Friday, June 17, 2016

[Stanislaus County] Health care district pleased with grand jury investigation

The Stanislaus County civil grand jury released Monday findings of an investigation into the Del Puerto Health Care District that had been prompted by two citizen complaints alleging mismanagement by the board of directors.
Karin Hennings, who started as administrative director of Del Puerto May 9 (after the report was written), said she was pleased with the findings of the grand jury, who reports the district delivers “good quality” health care and ambulance services and is “effectively managed.”
Dr. Steven Pittson, health board president, said the grand jurors did a thorough job and that their recommendations are well received.
A news release from the health district does not explicitly comment on each recommendation from the grand jury, who says Del Puerto should delay expansion of its health center until its operational budget justifies doing so and that its board should institute policy to preclude micromanagement of the district by its directors. The investigation revealed a board that is “divided, unsure, and unclear in their roles and responsibilities as well as those of the CEO,” according to the grand jury.
Additionally, the grand jury says that without increased public outreach and training, the board will not attract new qualified members and dysfunction will continue among its directors.
Del Puerto’s statement on the report says that the district appreciates community input. “Not only did the grand jury’s report validate the job the district is currently doing, but it also helped point the way forward for continued outreach and improvement.”
The district’s statement says that some of the grand jury’s recommendations had already been identified and implemented, and “others are going to be carefully considered in the coming months.”
One recommendation, that the district publish its board meeting minutes on its website, is already implemented.
“Their recommendations were all taken in stride and well received, with good intention on all of it,” Pittson said by phone Wednesday.
Hennings’s hiring as administrative director – the position formerly known as CEO – happened after the grand jury’s investigation. Her contract was ratified June 2, and one grand jury recommendation called on the board to make sure her job description is firm and matches the specifications used to recruit her.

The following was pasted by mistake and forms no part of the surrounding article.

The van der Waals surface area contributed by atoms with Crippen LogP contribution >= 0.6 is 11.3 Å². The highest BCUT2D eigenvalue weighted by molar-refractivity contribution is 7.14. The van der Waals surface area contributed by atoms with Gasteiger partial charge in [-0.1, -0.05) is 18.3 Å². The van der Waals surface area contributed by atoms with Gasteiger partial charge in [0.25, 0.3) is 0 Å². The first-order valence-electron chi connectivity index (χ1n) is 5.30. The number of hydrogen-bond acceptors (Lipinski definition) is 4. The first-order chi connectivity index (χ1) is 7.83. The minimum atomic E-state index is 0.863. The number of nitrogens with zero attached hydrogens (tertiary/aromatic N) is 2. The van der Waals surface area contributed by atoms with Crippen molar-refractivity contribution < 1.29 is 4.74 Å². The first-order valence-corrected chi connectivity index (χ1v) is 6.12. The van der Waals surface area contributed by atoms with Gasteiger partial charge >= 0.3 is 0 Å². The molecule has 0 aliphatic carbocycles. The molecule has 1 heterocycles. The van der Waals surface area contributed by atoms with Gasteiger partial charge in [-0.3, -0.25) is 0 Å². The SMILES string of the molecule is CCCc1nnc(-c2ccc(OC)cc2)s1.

In addition to mismanagement by the board of directors, the complaints alleged that an employee misused district credit cards and a Patterson District Ambulance vehicle, an ambulance crew was involved in two traffic accidents on the same day, a board member inappropriately influenced the establishment of a clinic in a relative’s business, a board member created a conflict of interest by also serving on a board for malpractice insurance, and board members micromanaged day-to-day operations of the district.
The grand jury concluded that most of the allegations had been resolved through new management or had no merit.
According to the grand jury, the district – which brings in revenue through patient fees, private insurance reimbursements and Medicare and Medi-Cal payments – is too reliant on Stanislaus County taxes and Patterson special tax assessments.
While a February 2016 audit concluded the health district’s financials are in fair condition, the grand jury said that Del Puerto should increase its reserves before expanding its health clinic. Jurors also recommended the district hire a part-time CFO.
The grand jury commended Del Puerto’s health clinic and ambulance company for being effectively managed and provided beneficial services to the local community.
“In an era of high competition and shrinking resources, these are major findings that make the health care district and ambulance services very proud. We are further pleased that the grand jury found that allegations of wrongdoing and ineffective management are without basis,” reads Del Puerto’s statement.
In their annual report, the civil grand jurors also assessed the Community Services Agency, participated in law enforcement ride-alongs, inspected county jail and coroner’s facilities, conducted a building study and evaluated county election practices.
The presiding judge of the Stanislaus County Superior Court selects the civil grand jury, a government watchdog panel that serves a one-year term. Officials have 90 days to respond in writing to the grand jury, though its recommendations are not legally binding.
June 16, 2016
The Tracy Press
By Nathan Duckworth

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